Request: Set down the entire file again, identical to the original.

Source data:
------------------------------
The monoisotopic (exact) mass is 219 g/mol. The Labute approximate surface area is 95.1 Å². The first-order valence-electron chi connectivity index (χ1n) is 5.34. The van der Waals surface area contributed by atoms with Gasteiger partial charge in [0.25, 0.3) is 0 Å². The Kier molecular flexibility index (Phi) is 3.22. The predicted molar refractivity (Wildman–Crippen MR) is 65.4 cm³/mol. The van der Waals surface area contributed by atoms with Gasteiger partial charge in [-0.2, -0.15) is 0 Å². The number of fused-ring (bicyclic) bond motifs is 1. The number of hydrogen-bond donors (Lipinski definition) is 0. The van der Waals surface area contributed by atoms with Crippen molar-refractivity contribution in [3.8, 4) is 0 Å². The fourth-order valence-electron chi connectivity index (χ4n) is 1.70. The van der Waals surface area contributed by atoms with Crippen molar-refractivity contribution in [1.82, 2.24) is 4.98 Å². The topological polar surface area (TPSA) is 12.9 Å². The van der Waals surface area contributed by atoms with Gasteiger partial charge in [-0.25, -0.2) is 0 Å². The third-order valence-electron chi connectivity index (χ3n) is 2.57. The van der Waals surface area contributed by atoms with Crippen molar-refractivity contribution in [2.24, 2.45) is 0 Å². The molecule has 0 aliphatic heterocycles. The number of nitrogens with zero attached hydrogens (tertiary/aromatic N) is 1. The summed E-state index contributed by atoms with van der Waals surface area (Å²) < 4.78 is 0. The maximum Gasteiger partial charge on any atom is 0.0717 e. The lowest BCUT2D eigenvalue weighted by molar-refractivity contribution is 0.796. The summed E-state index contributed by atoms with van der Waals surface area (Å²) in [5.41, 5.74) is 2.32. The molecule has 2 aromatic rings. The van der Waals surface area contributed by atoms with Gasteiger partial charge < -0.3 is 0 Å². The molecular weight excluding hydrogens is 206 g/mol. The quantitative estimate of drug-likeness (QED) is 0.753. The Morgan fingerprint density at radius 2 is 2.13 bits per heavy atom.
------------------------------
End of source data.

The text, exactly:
The monoisotopic (exact) mass is 219 g/mol. The Labute approximate surface area is 95.1 Å². The first-order valence-electron chi connectivity index (χ1n) is 5.34. The van der Waals surface area contributed by atoms with Gasteiger partial charge in [0.25, 0.3) is 0 Å². The Kier molecular flexibility index (Phi) is 3.22. The predicted molar refractivity (Wildman–Crippen MR) is 65.4 cm³/mol. The van der Waals surface area contributed by atoms with Gasteiger partial charge in [-0.2, -0.15) is 0 Å². The number of fused-ring (bicyclic) bond motifs is 1. The number of hydrogen-bond donors (Lipinski definition) is 0. The van der Waals surface area contributed by atoms with Crippen molar-refractivity contribution in [3.8, 4) is 0 Å². The fourth-order valence-electron chi connectivity index (χ4n) is 1.70. The van der Waals surface area contributed by atoms with Crippen molar-refractivity contribution in [1.82, 2.24) is 4.98 Å². The topological polar surface area (TPSA) is 12.9 Å². The van der Waals surface area contributed by atoms with Gasteiger partial charge in [-0.25, -0.2) is 0 Å². The third-order valence-electron chi connectivity index (χ3n) is 2.57. The van der Waals surface area contributed by atoms with Crippen molar-refractivity contribution in [2.24, 2.45) is 0 Å². The molecule has 0 aliphatic heterocycles. The number of nitrogens with zero attached hydrogens (tertiary/aromatic N) is 1. The summed E-state index contributed by atoms with van der Waals surface area (Å²) < 4.78 is 0. The maximum Gasteiger partial charge on any atom is 0.0717 e. The lowest BCUT2D eigenvalue weighted by molar-refractivity contribution is 0.796. The summed E-state index contributed by atoms with van der Waals surface area (Å²) in [5.41, 5.74) is 2.32. The molecule has 2 aromatic rings. The van der Waals surface area contributed by atoms with Gasteiger partial charge < -0.3 is 0 Å². The molecular weight excluding hydrogens is 206 g/mol. The quantitative estimate of drug-likeness (QED) is 0.753. The Morgan fingerprint density at radius 2 is 2.13 bits per heavy atom.